There may be many different cultures within a society. This is called a ‘multicultural society’. For example, you may live somewhere where there are many Christians, Indians, Muslims, Egyptians, and African-Americans all living within one society.

Norms and Contexts

Norms change depending on the context. This can include:

  • Time and Era: Over time, cultures and societies evolve. For example, gay marriage was considered a contravention of Western society’s mores up until the turn of the millennium. This was also codified in law. But, with liberalization and changing cultural attitudes, mores and then (later) laws changed to match changes in society’s views.
  • Culture and Society: Cultures have different views on things. These include mores (where one culture’s morals are very different from another’s), taboos, folkways, and laws. Some cultures are more conservative than others, for example. For more on differences in cultural norms, see my article on ethnocentrism.
  • Space: Different parts of the world have different norms. This is, mostly, because different spaces of the world are occupied by different cultures. So, if you fly overseas for a holiday, you need to keep in mind that you’re entering a space with different norms.

Folkways vs Mores vs Taboos

Folkways vs Mores: Mores are moral norms, while folkways are customs that may not reach the level of morality, but just civility. For example, a person who spits on the sidewalk might not be seen as immoral but might be seen as a little rude. Spitting on the sidewalk is, therefore, a folkway, not a more. By contrast, if someone commits adultery, they are usually considered to have broken a moral code, so this is a contravention of a more, not a folkway.

Folkways vs Taboos: Folkways are customs, while taboos are cultural (but not legal) prohibitions that are shocking if you break them. For example, it is taboo in America to ask a woman about her sex life. This goes beyond just a custom (which is just something that’s rude) and becomes a taboo because people would be a little shocked if you did this. You might even get fired if you do it in the workplace.

Folkways vs Laws: While folkways are just customs that are part of a culture’s way of doing things, laws are enforced by the government. Most societies only enforce laws that are severe breaches of norms, such as violence or theft.

Mores vs Taboos: Mores and taboos overlap a lot. A more is the contravention of a moral code, while a taboo is something that you shouldn’t do, and is shocking if you do it. Here, you can see that most taboos are also mores. While the definitions differ, many times you break a social norm, you are both breaking a norm and a taboo.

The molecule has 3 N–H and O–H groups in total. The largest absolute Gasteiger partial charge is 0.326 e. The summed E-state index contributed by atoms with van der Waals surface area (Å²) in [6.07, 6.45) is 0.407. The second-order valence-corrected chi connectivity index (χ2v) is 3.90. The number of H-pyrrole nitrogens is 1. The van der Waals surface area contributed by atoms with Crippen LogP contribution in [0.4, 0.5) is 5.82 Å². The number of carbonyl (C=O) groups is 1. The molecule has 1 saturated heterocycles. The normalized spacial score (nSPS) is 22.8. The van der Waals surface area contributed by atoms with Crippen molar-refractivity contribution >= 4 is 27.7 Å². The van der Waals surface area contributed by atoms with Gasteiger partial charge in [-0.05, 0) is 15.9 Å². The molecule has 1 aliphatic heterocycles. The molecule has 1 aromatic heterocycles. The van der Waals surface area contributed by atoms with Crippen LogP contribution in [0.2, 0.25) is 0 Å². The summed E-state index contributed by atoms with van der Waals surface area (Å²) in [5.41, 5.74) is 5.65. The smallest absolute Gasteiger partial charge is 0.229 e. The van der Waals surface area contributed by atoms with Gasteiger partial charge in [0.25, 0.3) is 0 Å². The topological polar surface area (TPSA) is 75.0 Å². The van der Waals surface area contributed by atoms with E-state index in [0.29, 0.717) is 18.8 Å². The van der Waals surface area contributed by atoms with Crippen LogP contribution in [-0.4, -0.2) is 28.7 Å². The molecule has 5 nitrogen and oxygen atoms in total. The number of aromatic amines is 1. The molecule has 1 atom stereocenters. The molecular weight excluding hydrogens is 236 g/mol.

Mores vs Laws: Mores are moral norms, while laws are norms enforced by the government. Again, these overlap a lot. But, they overlap less than mores and taboos. That’s because most Western societies do not create laws around religious norms. In other words, religious norms about morality (aka religious mores) are often not laws. For example, in the United States, adultery is not illegal but Christians would consider it to break the norms set out in the Ten Commandments.

Taboos vs Laws: Taboos are not necessarily illegal, while laws are. In general, a taboo is something that society thinks you shouldn’t do because it is against society’s norms, and causes shock if it’s broken. It’s also something rarely spoken about (taboos are whispered in the night). But laws are openly discussed: so, laws are more obvious while taboos are more secret.

Related: Examples of Functionalism in Sociology


There are four types of norms: folkways, mores, taboos, and laws. They increase in the level of severity from folkways (which are just customs) through to laws (which will get you in legal trouble if you break them).

Different societies will have different social and cultural norms. Furthermore, these change over time. As society evolves, so too do our values and norms.

Cultural and social norms even change between places inside a country. One area might be more conservative than another, for example.

Lastly, it’s important to remember that many of these types of cultural norms overlap. Some mores are also taboos and laws, while some aren’t. You need to look at the definitions in order to properly assign each norm to its right category.


Baier, M., & Baier, M. (2013). Relations between social and legal norms. Social and Legal Norms: Toward a Socio-legal Understanding of Normativity, 53-70.

Dastani, M., Torroni, P., & Yorke-Smith, N. (2018). Monitoring norms: A multi-disciplinary perspective. The Knowledge Engineering Review33. DOI:

Interis, M. (2011). On norms: A typology with discussion. American Journal of Economics and Sociology70(2), 424-438. DOI:

Ullmann-Margalit, E. (2015). The emergence of norms. OUP Oxford. See in Google Books

 | Website

Dr. Chris Drew is the founder of the Helpful Professor. He holds a PhD in education and has published over 20 articles in scholarly journals. He is the former editor of the Journal of Learning Development in Higher Education. [Image Descriptor: Photo of Chris]

Leave a Comment

Your email address will not be published. Required fields are marked *